Myth 1: ‘You cursed, vile thing’

Reality – Many societies believe that the woman is cursed and is a receptacle of the all things evil during her period. Nothing can be far from the truth as this. Menstruation is a perfectly normal biological function of a female human body similar to urination or defecation and has nothing to do with any external curse or bane.

Myth 2: ‘Unclean and impure, please do not enter the temple’

Reality –On attaining puberty, the female uterus starts forming a cushioning layer of tissues to receive and nourish the foetus on a periodic basis. When the baby isn’t conceived, the body flushes out the cushioning tissue and consequently some blood, which we observe during our period. If the female body is revered as the chalice of the divine, it should be so at all times. Why should those five days be an exception?

Myth 3: ‘Touch the jar and the pickle shall rot’

Reality – A mere touch of a menstruating woman has the power to wilt flowers and make the food spoil. These are probably some of the worst lies propagated that have absolutely no scientific backing. Menstruation has nothing to do with pickles going bad and should not stand in the way of women entering the kitchen.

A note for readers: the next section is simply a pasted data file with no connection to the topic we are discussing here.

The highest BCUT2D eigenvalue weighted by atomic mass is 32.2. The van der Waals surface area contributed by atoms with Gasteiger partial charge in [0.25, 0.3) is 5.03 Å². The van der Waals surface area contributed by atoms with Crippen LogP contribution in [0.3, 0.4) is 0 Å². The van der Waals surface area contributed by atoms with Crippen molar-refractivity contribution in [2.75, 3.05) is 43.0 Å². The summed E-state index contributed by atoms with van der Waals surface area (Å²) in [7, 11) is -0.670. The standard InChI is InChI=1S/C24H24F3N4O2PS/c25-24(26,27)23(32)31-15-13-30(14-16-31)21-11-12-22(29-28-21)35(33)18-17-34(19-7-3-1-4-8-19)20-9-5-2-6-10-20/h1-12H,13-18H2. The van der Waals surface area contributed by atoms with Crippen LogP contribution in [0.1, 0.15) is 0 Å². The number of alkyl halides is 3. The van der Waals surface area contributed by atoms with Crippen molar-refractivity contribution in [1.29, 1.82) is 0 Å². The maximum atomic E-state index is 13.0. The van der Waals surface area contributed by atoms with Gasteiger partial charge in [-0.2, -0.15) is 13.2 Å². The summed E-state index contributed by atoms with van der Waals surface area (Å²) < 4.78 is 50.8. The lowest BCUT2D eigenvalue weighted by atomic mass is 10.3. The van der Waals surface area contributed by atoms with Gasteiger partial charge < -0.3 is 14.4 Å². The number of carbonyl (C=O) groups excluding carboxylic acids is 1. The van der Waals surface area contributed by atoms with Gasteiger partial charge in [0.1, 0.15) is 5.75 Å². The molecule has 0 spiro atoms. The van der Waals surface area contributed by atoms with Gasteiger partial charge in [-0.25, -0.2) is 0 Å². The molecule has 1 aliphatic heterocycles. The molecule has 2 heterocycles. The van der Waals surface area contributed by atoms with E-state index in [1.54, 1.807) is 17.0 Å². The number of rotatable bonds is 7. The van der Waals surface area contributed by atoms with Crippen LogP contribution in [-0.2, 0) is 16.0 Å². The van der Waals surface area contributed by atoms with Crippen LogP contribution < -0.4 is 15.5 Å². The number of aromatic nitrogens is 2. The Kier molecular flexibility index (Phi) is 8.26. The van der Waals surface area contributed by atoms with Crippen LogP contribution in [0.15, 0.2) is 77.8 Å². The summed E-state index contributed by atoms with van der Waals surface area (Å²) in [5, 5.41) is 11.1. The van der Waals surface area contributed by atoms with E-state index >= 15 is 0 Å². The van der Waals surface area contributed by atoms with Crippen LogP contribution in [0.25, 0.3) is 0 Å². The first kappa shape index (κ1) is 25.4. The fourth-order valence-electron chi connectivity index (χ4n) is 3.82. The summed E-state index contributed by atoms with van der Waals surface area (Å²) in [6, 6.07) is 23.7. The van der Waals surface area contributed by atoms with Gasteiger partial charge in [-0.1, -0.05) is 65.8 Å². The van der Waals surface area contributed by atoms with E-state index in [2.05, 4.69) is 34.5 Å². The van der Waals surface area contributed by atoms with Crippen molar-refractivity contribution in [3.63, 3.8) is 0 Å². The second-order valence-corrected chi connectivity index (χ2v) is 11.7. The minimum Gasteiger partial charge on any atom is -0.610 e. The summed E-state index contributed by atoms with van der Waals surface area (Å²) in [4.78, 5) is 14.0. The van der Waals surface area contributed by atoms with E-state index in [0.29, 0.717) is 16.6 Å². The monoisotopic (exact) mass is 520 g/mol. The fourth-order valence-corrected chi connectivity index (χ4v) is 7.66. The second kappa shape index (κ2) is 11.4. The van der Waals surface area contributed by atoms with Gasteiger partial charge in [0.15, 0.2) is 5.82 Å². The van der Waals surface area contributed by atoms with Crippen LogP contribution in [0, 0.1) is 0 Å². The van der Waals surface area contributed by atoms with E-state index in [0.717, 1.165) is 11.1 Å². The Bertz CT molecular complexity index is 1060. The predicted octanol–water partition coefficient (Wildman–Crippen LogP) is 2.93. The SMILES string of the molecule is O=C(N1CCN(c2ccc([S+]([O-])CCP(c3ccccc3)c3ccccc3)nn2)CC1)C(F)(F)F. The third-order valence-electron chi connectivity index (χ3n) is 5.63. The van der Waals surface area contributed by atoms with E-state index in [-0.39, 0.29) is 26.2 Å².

(Did you know: In the 1920s, scientist Béla Schick introduced the concept of ‘Menotoxins’, according to which, menstruating women were capable of making flowers wilt and prevent bread from rising!) [3]

Myth 4: ‘Talking about menstruation scares the child even more’

Reality – In fact, it is just the opposite. When a girl menstruates for the first time, she is totally clueless about the sudden changes and would benefit by talking about it and knowing more about this natural process.

Myth 5: ‘Stay away and go don’t go out – Menstruating women contaminate the surroundings’